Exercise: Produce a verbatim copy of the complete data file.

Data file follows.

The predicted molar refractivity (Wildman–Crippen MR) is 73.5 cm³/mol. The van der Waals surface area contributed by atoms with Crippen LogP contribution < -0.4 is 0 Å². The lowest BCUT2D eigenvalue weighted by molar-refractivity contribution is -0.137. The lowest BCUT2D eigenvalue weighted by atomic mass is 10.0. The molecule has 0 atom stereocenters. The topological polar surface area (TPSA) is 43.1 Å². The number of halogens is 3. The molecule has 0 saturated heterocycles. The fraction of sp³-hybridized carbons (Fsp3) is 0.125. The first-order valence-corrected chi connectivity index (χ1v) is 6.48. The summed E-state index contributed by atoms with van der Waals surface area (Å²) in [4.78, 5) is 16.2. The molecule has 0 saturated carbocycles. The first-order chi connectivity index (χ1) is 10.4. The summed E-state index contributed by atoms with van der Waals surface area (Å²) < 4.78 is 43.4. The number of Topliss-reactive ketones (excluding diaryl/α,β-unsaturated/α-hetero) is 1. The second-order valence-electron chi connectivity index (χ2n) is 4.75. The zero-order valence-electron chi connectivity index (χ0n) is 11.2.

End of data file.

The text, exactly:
The predicted molar refractivity (Wildman–Crippen MR) is 73.5 cm³/mol. The van der Waals surface area contributed by atoms with Crippen LogP contribution < -0.4 is 0 Å². The lowest BCUT2D eigenvalue weighted by molar-refractivity contribution is -0.137. The lowest BCUT2D eigenvalue weighted by atomic mass is 10.0. The molecule has 0 atom stereocenters. The topological polar surface area (TPSA) is 43.1 Å². The number of halogens is 3. The molecule has 0 saturated heterocycles. The fraction of sp³-hybridized carbons (Fsp3) is 0.125. The first-order valence-corrected chi connectivity index (χ1v) is 6.48. The summed E-state index contributed by atoms with van der Waals surface area (Å²) in [4.78, 5) is 16.2. The molecule has 0 saturated carbocycles. The first-order chi connectivity index (χ1) is 10.4. The summed E-state index contributed by atoms with van der Waals surface area (Å²) < 4.78 is 43.4. The number of Topliss-reactive ketones (excluding diaryl/α,β-unsaturated/α-hetero) is 1. The second-order valence-electron chi connectivity index (χ2n) is 4.75. The zero-order valence-electron chi connectivity index (χ0n) is 11.2.